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##### Step 3 - Installing from source
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To install the actual testbed software, simply do a 'gmake ops-install' in your
object directory.
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(Note: If you're logged in as root, /usr/local/bin, where gmake lives on
FreeBSD, may not be in your path.)

If you'll be using Cyclades boards to use the ops as a serial console server,
you'll also want to do a 'gmake tipserv-install' in the object directory. In
addition, you'll need to build a custom kernel with the appropriate driver (you
may even need to get patches from Utah for some boards). You'll also need to
set up a few things (not yet automated), described in doc/adding_nodes.txt .

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##### Step 4 - Setting up mailing lists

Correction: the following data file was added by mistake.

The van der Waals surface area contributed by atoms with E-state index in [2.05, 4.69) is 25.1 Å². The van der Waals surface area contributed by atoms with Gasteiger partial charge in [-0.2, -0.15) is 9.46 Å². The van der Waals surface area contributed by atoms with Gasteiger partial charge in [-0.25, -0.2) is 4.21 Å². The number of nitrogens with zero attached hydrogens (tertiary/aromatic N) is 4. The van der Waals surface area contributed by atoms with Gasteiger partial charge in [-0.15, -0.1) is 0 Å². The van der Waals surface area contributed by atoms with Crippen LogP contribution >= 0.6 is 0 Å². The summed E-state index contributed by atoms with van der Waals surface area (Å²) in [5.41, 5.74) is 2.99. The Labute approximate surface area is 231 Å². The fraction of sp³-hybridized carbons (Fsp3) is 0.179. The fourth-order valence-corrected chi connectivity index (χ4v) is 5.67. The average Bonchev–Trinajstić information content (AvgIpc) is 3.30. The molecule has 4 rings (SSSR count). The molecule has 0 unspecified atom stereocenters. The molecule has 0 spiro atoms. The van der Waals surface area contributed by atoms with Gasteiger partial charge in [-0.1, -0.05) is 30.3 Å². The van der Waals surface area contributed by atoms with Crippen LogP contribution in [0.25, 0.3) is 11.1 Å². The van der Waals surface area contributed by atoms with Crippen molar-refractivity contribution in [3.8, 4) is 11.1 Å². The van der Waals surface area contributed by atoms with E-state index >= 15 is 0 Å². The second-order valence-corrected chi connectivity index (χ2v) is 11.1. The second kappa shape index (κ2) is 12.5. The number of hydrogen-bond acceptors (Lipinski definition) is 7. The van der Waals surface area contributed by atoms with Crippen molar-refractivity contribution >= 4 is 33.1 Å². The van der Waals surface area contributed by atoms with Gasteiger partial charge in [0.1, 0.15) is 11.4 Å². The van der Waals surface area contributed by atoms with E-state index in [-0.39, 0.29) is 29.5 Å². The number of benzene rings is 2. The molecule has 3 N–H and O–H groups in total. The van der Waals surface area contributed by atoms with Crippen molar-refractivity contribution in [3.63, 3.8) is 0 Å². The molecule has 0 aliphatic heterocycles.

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Optional. The ops-install script set up some mailing lists for the email
addresses you set up in the defs file, in /etc/mail/lists . If you want to run
these mailing lists off your ops node, you can put some people in them now.
These are just standard sendmail list files - a list of addresses and/or
archive files, one per line.
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##### Step 5 - Other miscellaneous things to set up

hosts file - It's a good idea to put boss' name/IP address in /etc/hosts - ops
is usually booted before boss (since the latter NFS mounts the former), so this
will help things that want to look up boss' name before it boots.